Check Wet Hay For Signs Of Heating

Keep an eye on baled hay you put in the barn -- with all the rain Iowa is getting this June, hay is being baled a bit wetter than normal.

Published on: Jun 27, 2013

Keep an eye on baled hay that's being put in the barn. Especially if baled a little too wet, be sure to check for signs of heating.

That was a topic many representatives of hay harvesting machinery companies, and other exhibitors at the 2013 Farm Progress Hay Expo, were talking about last week. It's been raining a lot in June this year in Iowa, and much of the hay that's being baled is being put up a little wetter than usual. The Hay Expo was held near Waukon in northeast Iowa on the Regancrest Holsteins dairy farm June 19-21. 

Heat produced by a bale basically comes from two sources, explains Brian Lang, an Iowa State University Extension field agronomist in northeast Iowa. Some heat is produced by biochemical reactions from the plants as hay cures. This heating is relatively minor and rarely causes hay temperature to rise above 110 degrees F. At this temperature, the hay suffers little damage.

HOT HAY:  Dont burn the barn down. Watch hay for signs of heating in storage. Iowa is getting plenty of rain this June, and hay is being baled a little wetter than it is normally harvested. That reminder was given to people attending the 2013 Farm Progress Hay Expo last week in at Waukon in northeast Iowa.
HOT HAY: Don't burn the barn down. Watch hay for signs of heating in storage. Iowa is getting plenty of rain this June, and hay is being baled a little wetter than it is normally harvested. That reminder was given to people attending the 2013 Farm Progress Hay Expo last week in at Waukon in northeast Iowa.

If hay temperature rises above 170 degrees F, spontaneous combustion can occur

Most heat in hay, though, is caused by the metabolic activity of microorganisms, says Lang, who was answering farmers' forage and crop-related questions at the ISU Extension exhibit at the Hay Expo.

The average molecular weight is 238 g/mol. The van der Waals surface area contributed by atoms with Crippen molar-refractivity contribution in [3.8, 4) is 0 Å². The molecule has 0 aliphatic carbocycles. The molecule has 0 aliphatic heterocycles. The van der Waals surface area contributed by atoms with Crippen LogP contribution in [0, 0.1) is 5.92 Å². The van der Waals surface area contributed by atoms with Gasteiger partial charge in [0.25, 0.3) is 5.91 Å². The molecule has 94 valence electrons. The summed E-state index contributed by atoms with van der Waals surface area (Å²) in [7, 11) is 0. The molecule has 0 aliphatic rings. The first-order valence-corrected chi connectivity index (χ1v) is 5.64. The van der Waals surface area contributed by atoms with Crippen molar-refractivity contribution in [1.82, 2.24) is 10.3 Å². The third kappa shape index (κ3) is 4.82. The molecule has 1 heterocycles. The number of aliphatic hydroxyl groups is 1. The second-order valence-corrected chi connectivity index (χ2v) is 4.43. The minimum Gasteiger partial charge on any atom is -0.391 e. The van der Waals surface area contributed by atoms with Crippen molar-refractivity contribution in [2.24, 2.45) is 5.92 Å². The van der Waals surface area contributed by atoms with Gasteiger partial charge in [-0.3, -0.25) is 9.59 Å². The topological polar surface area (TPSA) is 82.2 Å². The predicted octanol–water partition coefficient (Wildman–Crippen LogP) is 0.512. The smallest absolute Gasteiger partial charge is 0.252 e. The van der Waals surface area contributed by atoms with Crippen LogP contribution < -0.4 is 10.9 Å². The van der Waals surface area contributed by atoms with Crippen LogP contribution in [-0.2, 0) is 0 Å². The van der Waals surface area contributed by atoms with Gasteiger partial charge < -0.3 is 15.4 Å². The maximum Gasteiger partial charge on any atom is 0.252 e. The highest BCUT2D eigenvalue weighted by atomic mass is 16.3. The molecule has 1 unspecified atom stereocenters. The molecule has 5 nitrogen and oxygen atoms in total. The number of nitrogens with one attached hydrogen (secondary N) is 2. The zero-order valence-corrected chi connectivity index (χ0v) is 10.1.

Millions of these microbes exist in all hay and they thrive when extra moisture is abundant, he explains. As the metabolic activity of these organisms increases, temperature of hay rises. Hay with only a little excess moisture probably will get no warmer than 120 degrees F. Wetter hay can quickly get as warm as 150 degrees F. Hay that gets this warm nearly always becomes discolored and nutritional value is reduced. If hay temperature rises above 170 degrees F, chemical reactions can produce enough heat to quickly raise temperatures and cause fires.

General guidelines to hay temperatures and precautions:

* 125 to 150 degrees F: This extra heat is generated by respiration of bacteria and spoilage fungi. At these temperatures chemical processes called the Maillard reaction causes hay to turn brown, protein digestibility decreases and the hay is said to be "caramelized."

* 150 to 175 degrees F: Check temperature daily. The caramelizing Maillard reaction continues. Consider reducing the volume of the warm hay by spreading the hay out. Caution! It may be dangerous to move hotter hay without fire department assistance.

* 175 to 190 degrees F: Check temperature every two to four hours. Alert the fire department of the situation and work with them on your management strategy. Chemical reactions which occur at these high temperatures begin to dominate the continued rise in temperature. Avoid addition of extra oxygen into the hot hay pile. Hay or silage that reaches these temperatures are often nearly black and have a much lower feeding value.

* 190 to 210 degrees F or more: Have the fire department present when hay is being removed. Spontaneous ignition is possible.

Measuring hay temperature. Best way to check temperature of hay is to drive a pointed tube about 8 to 10 feet into the hot hay. Lower a thermometer into the tube. A chemistry lab thermometer with a 200 to 300 degree F scale works well. Leave the thermometer in the tube for 10 to 15 minutes before reading. Hay may have "hot spots" so it is desirable to check in several locations.